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Will the FedÕ inevitable interest rate hike break a fragile recovery?

Capital Economics: Outside dynamics strong enough to meet the challenge

It’s an article of faith that the Federal Reserve will be raising interest rates by the end of the second quarter or sometime in the third quarter of this year, and with the end of the easy-money policy, the question becomes how the housing recovery will be affected by a rise in interest rates.

While some worry that the limping recovery will stall out, other housing analysts say no, it won’t slow things down.

“Affordability is good and housing looks cheap relative to incomes, as well as equities, bonds and commercial real estate,” says Paul Stansfield, chief property economist at Capital Economics

There’s no doubt that the year is off to a bad start for housing in terms of housing starts, completions and permits. Existing home sales tumbled in January, and mortgage applications have been spiraling downward in February, giving away most of the gains made in January.

Privately owned housing starts in February plummeted 17%, down to an annualized 897,000 from the revised January estimate of 1,081,000, with drops in the Northeast, Midwest and West leading the collapse. It was the worst drop since January 2007.

And the latest news is a projection for March: Weak inventory, slowing demand, and rising prices continue to hamper the housing market's recovery, according to the March Auction.com Real Estate Nowcast.

But Stansfield says it has to be put in perspective.

“Home sales have eased a little over recent months,but are still 5% or so above their level this time last year. Moreover, Realtors have reported a steady increase in buyer traffic in the early stages of the year. Meanwhile, although housing starts slumped in January, the weight of evidence indicates that this was driven by the weather, not a shift in market sentiment,” he says.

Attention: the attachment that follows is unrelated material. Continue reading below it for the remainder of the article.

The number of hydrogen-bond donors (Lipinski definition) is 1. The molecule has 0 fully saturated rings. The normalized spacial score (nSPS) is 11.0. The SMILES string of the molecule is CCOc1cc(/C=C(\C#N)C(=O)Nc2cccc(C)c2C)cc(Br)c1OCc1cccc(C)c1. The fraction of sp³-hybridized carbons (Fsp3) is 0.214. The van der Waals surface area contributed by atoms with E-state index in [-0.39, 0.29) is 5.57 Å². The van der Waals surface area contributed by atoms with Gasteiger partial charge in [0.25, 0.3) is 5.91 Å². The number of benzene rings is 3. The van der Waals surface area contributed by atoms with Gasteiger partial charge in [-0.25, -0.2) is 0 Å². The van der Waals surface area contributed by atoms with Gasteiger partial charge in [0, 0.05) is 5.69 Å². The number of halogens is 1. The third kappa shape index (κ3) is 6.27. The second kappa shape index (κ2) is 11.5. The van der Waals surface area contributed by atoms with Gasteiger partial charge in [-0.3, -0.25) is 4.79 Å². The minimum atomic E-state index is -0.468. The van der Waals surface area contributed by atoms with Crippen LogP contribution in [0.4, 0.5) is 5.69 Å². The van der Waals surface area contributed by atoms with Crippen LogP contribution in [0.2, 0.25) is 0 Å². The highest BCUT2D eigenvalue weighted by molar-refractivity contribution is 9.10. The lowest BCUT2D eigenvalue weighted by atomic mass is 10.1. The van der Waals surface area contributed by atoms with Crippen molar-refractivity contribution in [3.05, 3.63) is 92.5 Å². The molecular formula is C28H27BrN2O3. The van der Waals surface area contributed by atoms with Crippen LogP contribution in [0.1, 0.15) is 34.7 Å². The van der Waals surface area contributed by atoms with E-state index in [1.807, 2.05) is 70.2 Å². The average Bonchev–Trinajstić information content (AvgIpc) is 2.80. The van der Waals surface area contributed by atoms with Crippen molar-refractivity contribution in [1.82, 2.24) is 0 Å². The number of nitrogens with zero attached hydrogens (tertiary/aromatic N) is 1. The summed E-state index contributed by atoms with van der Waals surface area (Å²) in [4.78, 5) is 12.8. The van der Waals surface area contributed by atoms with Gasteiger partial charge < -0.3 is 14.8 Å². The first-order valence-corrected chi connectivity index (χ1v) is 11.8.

“The fact that credit scores for successful loan applications have started to rise again, however, does suggest that lenders are more nervous,” Stansfield says. “Yet if we are right that the economy will grow by 3.3% this year and 2.8% in 2016, while unemployment falls towards 4.5% and earnings growth accelerates, demand should improve. Our central forecast is for home sales  to rise from 5.36 million in 2014 to 6 million in 2017.”  

Stansfield says that as the year progresses, steady increases in employment and incomes, as well as further falls in the number of households with low or negative equity, all argue that supply should improve.

“And with house price expectations showing no signs of picking up, we expect the pace of house price gains to slow. Our forecasts of 2016 and 2017, that prices will rise by 4%, are unchanged,” he says. “That said, if the Fed delays raising interest rates for too long, house price gains could be 8% or more both this year and next. On the other hand, if credit conditions stay tight, or if we have over-estimated the strength of the labor market, price gains could be just 2% to 3%.”

He says that affordability for homeowners will be good, but the outlook for renters is more challenging.

This reflects the fact that the rental vacancy rate has slumped to levels last seen in the mid-1980s.

“The key point however, is that housing has already made considerable progress towards returning to more normal conditions. That process has further to run, but it should be complete by the end of the forecast horizon,” Stansfield says. 

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